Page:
In the endeavour to build the future of any nation, higher education contributes significantly by providing “global competitive talent”.
Sailors attempting a rafting expedition from the Timor Sea to Darwin, Australia, has been deported in the latest wave of stricter measures applied by the government on research conducted by foreigners.
The AIC will deliver a program titled “Cybersecurity competencies for MSMEs” after receiving a grant from the Australian Government DFAT.
Amid competition concerns, local universities have urged the government to ensure a level playing field following a plan by Australia’s Monash University to establish a local campus.
The nature of work is changing rapidly under the fourth industrial revolution. This is driven by disruptive technologies such as automation, artificial intelligence, robotics, machine learning and digitalisation.
What the Monash announcement shows us is that Jokowi’s not just serious about opening the economy in order to boost exports, but also for the development of human capital.
Indonesia is proposing to make it easier for startups to hire foreign talent – a sector that it sees as essential to economic development, but one that has struggled with a lack of domestic talent.
When Dany Ismanu applied for a working holiday visa to Australia in mid-2018 little did he realise where the next couple of years would take him.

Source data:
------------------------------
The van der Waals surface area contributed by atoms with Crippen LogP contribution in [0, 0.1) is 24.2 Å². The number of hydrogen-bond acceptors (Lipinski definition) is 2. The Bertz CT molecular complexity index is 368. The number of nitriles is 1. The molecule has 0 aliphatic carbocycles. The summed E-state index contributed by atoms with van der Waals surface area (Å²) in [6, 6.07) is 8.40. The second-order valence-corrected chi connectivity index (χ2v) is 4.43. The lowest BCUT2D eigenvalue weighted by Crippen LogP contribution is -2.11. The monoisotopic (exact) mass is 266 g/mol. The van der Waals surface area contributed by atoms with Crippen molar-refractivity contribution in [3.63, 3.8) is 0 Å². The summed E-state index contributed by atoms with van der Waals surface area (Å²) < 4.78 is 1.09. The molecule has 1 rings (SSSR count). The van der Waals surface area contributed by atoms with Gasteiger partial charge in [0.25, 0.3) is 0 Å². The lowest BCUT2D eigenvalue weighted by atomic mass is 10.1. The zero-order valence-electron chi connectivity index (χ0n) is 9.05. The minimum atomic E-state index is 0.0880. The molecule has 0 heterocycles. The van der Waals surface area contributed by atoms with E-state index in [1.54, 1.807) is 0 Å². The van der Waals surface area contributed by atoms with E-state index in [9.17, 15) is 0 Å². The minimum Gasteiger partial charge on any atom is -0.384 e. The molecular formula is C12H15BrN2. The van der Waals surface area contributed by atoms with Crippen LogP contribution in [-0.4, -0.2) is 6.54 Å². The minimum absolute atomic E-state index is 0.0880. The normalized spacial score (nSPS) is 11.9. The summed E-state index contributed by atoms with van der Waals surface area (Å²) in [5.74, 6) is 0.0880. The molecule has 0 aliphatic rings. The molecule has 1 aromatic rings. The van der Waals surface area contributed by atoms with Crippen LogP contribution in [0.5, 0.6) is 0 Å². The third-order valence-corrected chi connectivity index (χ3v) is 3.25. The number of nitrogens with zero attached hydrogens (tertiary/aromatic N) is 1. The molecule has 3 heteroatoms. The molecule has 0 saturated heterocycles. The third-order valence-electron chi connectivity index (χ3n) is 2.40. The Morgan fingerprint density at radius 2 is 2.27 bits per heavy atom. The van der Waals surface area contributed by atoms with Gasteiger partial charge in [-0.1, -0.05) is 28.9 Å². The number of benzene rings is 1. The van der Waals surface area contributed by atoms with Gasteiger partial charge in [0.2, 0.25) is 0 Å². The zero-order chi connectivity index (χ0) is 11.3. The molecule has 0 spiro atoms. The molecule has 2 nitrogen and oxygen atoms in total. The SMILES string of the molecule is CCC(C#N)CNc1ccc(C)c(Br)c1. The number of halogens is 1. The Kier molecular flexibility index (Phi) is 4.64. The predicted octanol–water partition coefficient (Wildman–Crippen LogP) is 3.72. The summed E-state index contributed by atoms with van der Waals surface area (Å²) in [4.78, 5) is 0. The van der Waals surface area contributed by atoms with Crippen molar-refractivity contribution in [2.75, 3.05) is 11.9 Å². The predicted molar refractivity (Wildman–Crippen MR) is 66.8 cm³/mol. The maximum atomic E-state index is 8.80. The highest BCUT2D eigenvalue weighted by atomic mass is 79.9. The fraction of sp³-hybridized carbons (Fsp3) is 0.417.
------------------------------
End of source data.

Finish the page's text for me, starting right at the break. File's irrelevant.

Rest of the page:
“Most of [the youth] have a global outlook and are keen to innovate. Indonesia currently has a decacorn company and four unicorn start-ups that are driven by young people.”
Monash is delighted to announce it has been granted approval by the Government of Indonesia to establish the first foreign university campus in Jakarta, Indonesia.
The plan to move Indonesia’s capital from Jakarta to an area in East Kalimantan on Borneo island may help disentangle educational disparities between Indonesia’s islands.
[AIC Backgrounder No.1/2020] As both countries are set to capture the opportunities presented by the Indonesia-Australia Comprehensive Economic Partnership Agreement, we explore how young people can play a critical role in boosting trade growth.
Opponents say [the labour reforms] will harm worker welfare. “It give no protection to the future of workers, prospective workers and young people who will enter the workforce.”
Typically, millennials are seen as upper-middle class urban youth, but only 14.4 percent of millennials in Indonesia have any post-secondary education at all.
PISA-inspired tests will replace Indonesia’s national exams in 2021: how should they be implemented?
In December last year, Indonesia’s Minister of Education announced sweeping changes to the education sector through four priority reforms.